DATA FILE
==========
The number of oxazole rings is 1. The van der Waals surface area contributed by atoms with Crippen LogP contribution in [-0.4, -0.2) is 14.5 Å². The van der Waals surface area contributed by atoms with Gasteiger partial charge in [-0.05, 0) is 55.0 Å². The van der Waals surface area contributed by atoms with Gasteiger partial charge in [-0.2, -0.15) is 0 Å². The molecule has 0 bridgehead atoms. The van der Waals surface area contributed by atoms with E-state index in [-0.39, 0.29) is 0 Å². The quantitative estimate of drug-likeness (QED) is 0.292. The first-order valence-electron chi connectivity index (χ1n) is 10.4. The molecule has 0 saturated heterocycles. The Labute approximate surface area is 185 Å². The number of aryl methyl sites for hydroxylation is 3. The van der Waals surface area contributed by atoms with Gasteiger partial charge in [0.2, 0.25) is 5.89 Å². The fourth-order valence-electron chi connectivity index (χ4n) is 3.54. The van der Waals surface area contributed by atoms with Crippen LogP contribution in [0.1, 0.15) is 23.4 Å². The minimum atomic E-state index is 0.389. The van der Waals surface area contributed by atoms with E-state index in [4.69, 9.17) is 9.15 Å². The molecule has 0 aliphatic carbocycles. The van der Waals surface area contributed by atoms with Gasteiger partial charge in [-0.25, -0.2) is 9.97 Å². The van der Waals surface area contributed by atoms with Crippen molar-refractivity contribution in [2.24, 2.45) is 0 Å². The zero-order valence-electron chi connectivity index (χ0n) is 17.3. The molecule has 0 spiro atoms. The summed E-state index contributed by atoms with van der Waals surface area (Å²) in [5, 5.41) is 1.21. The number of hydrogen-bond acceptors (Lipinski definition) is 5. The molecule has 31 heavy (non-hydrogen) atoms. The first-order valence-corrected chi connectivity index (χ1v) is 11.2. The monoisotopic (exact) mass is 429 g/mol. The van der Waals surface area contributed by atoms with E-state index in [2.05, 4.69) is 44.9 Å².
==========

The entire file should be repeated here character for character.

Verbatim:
The number of oxazole rings is 1. The van der Waals surface area contributed by atoms with Crippen LogP contribution in [-0.4, -0.2) is 14.5 Å². The van der Waals surface area contributed by atoms with Gasteiger partial charge in [-0.05, 0) is 55.0 Å². The van der Waals surface area contributed by atoms with Gasteiger partial charge in [-0.2, -0.15) is 0 Å². The molecule has 0 bridgehead atoms. The van der Waals surface area contributed by atoms with E-state index in [-0.39, 0.29) is 0 Å². The quantitative estimate of drug-likeness (QED) is 0.292. The first-order valence-electron chi connectivity index (χ1n) is 10.4. The molecule has 0 saturated heterocycles. The Labute approximate surface area is 185 Å². The number of aryl methyl sites for hydroxylation is 3. The van der Waals surface area contributed by atoms with Gasteiger partial charge in [0.2, 0.25) is 5.89 Å². The fourth-order valence-electron chi connectivity index (χ4n) is 3.54. The van der Waals surface area contributed by atoms with Crippen LogP contribution in [0.1, 0.15) is 23.4 Å². The minimum atomic E-state index is 0.389. The van der Waals surface area contributed by atoms with E-state index in [4.69, 9.17) is 9.15 Å². The molecule has 0 aliphatic carbocycles. The van der Waals surface area contributed by atoms with Gasteiger partial charge in [-0.25, -0.2) is 9.97 Å². The van der Waals surface area contributed by atoms with Crippen molar-refractivity contribution in [2.24, 2.45) is 0 Å². The zero-order valence-electron chi connectivity index (χ0n) is 17.3. The molecule has 0 spiro atoms. The summed E-state index contributed by atoms with van der Waals surface area (Å²) in [5, 5.41) is 1.21. The number of hydrogen-bond acceptors (Lipinski definition) is 5. The molecule has 31 heavy (non-hydrogen) atoms. The first-order valence-corrected chi connectivity index (χ1v) is 11.2. The monoisotopic (exact) mass is 429 g/mol. The van der Waals surface area contributed by atoms with E-state index in [2.05, 4.69) is 44.9 Å².